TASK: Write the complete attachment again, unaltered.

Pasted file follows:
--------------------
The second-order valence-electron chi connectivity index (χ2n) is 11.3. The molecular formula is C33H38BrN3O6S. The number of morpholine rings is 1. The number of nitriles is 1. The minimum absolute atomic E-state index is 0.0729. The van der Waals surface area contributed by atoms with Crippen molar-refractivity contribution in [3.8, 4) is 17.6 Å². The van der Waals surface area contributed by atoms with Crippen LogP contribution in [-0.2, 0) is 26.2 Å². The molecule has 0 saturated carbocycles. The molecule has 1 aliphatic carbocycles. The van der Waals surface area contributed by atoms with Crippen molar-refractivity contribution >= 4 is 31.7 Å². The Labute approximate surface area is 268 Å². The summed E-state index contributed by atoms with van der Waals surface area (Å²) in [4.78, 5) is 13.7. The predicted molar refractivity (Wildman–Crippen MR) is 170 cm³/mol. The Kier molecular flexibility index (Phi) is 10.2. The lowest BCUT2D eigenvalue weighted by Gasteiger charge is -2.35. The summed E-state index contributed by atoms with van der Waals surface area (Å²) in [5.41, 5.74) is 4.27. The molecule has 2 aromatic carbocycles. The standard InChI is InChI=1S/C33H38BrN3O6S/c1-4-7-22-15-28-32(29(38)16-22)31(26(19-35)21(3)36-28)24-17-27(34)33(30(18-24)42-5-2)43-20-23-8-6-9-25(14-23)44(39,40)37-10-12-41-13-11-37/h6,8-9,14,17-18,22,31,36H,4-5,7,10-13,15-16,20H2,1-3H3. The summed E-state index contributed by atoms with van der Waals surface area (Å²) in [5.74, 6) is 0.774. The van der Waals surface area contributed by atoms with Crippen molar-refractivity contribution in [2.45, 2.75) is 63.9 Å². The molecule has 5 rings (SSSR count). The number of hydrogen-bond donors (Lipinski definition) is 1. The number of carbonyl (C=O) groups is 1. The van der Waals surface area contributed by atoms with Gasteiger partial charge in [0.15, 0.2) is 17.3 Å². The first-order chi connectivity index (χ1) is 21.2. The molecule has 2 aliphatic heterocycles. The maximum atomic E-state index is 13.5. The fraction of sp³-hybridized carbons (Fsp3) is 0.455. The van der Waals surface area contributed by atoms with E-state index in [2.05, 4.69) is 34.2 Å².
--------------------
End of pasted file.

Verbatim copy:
The second-order valence-electron chi connectivity index (χ2n) is 11.3. The molecular formula is C33H38BrN3O6S. The number of morpholine rings is 1. The number of nitriles is 1. The minimum absolute atomic E-state index is 0.0729. The van der Waals surface area contributed by atoms with Crippen molar-refractivity contribution in [3.8, 4) is 17.6 Å². The van der Waals surface area contributed by atoms with Crippen LogP contribution in [-0.2, 0) is 26.2 Å². The molecule has 0 saturated carbocycles. The molecule has 1 aliphatic carbocycles. The van der Waals surface area contributed by atoms with Crippen molar-refractivity contribution >= 4 is 31.7 Å². The Labute approximate surface area is 268 Å². The summed E-state index contributed by atoms with van der Waals surface area (Å²) in [4.78, 5) is 13.7. The predicted molar refractivity (Wildman–Crippen MR) is 170 cm³/mol. The Kier molecular flexibility index (Phi) is 10.2. The lowest BCUT2D eigenvalue weighted by Gasteiger charge is -2.35. The summed E-state index contributed by atoms with van der Waals surface area (Å²) in [5.41, 5.74) is 4.27. The molecule has 2 aromatic carbocycles. The standard InChI is InChI=1S/C33H38BrN3O6S/c1-4-7-22-15-28-32(29(38)16-22)31(26(19-35)21(3)36-28)24-17-27(34)33(30(18-24)42-5-2)43-20-23-8-6-9-25(14-23)44(39,40)37-10-12-41-13-11-37/h6,8-9,14,17-18,22,31,36H,4-5,7,10-13,15-16,20H2,1-3H3. The summed E-state index contributed by atoms with van der Waals surface area (Å²) in [5.74, 6) is 0.774. The van der Waals surface area contributed by atoms with Crippen molar-refractivity contribution in [2.45, 2.75) is 63.9 Å². The molecule has 5 rings (SSSR count). The number of hydrogen-bond donors (Lipinski definition) is 1. The number of carbonyl (C=O) groups is 1. The van der Waals surface area contributed by atoms with Gasteiger partial charge in [0.15, 0.2) is 17.3 Å². The first-order chi connectivity index (χ1) is 21.2. The molecule has 2 aliphatic heterocycles. The maximum atomic E-state index is 13.5. The fraction of sp³-hybridized carbons (Fsp3) is 0.455. The van der Waals surface area contributed by atoms with E-state index in [2.05, 4.69) is 34.2 Å².